After 1912, the factory shifted its manufacturing and sales towards supplying the French military. When World War I broke out in 1914, Gabriel Voisin immediately volunteered for service with French air corps. The Voisin III, a two-seater pusher biplane with a 120 hp Salmson radial engine, was extensively used for bombing and observation missions during World War I. It had a light steel frame and thus could be stationed outdoors. The Voisin III was built in large numbers (about 1,000) between 1914 and 1916 and sold not only to the French air services but also to other allies, including Russia. The Type VIII (about 1,100 built) and Type X (about 900 built) were delivered in 1917 and 1918. Those last to appear Voisin military aircraft were almost identical in appearance to the Voisin III, although they were heavier and featured twice as powerful Peugeot and Renault engines. They also had a longer range and carried almost twice the bomb load of their predecessor. A complete and original Voisin Type VIII bomber aircraft is preserved in excellent condition at the Smithsonian's National Air and Space Museum in Washington,D.C. It is the oldest preserved bomber aircraft in the world.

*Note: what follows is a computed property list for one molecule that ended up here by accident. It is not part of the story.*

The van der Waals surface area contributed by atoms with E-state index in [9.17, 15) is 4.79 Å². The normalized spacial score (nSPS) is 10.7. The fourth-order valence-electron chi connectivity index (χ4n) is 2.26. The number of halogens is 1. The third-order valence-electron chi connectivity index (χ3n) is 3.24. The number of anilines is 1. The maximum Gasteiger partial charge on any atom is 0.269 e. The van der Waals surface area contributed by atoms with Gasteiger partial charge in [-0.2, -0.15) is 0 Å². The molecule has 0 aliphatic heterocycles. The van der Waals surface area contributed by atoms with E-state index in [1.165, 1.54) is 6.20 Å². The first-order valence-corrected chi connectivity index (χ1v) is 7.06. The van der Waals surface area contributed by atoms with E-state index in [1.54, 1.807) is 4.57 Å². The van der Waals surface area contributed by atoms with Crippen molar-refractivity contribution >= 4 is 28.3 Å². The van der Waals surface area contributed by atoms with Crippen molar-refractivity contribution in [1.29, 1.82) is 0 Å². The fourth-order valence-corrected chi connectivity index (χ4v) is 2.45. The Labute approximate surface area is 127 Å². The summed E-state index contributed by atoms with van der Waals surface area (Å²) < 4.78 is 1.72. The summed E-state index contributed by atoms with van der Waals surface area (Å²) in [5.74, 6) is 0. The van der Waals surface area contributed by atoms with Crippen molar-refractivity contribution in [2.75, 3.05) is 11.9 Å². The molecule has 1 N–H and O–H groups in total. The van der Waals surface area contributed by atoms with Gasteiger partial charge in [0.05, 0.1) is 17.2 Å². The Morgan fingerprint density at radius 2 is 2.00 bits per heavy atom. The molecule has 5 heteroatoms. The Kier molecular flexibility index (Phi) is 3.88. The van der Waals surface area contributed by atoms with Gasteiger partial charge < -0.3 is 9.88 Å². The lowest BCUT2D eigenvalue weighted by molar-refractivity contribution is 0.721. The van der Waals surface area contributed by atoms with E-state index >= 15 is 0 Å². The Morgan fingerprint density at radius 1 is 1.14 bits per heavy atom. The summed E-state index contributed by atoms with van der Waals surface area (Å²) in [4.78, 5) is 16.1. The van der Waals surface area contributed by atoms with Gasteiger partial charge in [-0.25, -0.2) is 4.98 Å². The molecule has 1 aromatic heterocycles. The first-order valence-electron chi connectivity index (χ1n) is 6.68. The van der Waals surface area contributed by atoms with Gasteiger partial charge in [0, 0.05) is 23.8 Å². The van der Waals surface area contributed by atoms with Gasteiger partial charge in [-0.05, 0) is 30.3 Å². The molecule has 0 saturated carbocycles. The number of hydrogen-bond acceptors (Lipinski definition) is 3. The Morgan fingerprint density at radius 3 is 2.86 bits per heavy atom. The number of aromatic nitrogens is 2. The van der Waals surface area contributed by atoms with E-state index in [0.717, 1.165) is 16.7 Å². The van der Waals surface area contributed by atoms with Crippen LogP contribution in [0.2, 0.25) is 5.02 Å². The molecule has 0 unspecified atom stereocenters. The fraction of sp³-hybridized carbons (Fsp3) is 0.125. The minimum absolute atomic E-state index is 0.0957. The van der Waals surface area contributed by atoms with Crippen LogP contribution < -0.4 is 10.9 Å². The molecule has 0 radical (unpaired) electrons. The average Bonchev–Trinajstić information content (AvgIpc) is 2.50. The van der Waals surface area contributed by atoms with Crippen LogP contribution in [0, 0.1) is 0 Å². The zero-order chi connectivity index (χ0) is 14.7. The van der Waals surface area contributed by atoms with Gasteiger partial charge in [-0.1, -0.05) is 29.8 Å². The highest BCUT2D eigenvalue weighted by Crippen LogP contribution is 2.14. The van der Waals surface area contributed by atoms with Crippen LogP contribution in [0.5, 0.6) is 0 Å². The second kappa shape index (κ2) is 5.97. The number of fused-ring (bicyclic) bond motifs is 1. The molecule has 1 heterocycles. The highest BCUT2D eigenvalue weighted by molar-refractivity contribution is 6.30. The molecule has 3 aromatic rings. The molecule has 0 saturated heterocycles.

Switch to car production: Avions Voisin
Gabriel Voisin abandoned aviation, citing the trauma of the military use of his more advanced airplanes (the Voisin III) during the war in addition to the then embryonic demand for civilian aircraft. From then until 1958, he concentrated his efforts on making automobiles under the brand of Avions Voisin. His early cars were some of the finest luxury vehicles in the world, with unique technical details. Many of them won in competition. However, the luxury car market shrank in the late 1930s because of depressed economic conditions brought on by the invasion of France by Hitler and he closed down his factory. "In 1939, a certain Hitler unleashed the regrettable chain of events that French people are all too familiar with." - Gabriel Voisin. After 1945, he turned his attention to designing a minimalist car for the masses, the Biscooter, thousands of which were produced under licence in Spain during the 1950s as the Biscúter. Today, his pre-war luxury automobiles have become highly prized by collectors, both in Europe and in the USA.
In the same year Voisin married Adrienne-Lola Bernet; they had one daughter, Janine.
In 1960, he retired in his country house, "La Cadolle" at Le Villars, near Tournus on the banks of the Saône river, where he wrote his memoirs. A few years later, in 1965, he was made a Commander of the Legion d'Honneur. He died in 1973 in Ozenay, Saône-et-Loire at the age of 93 and was buried at Le Villars.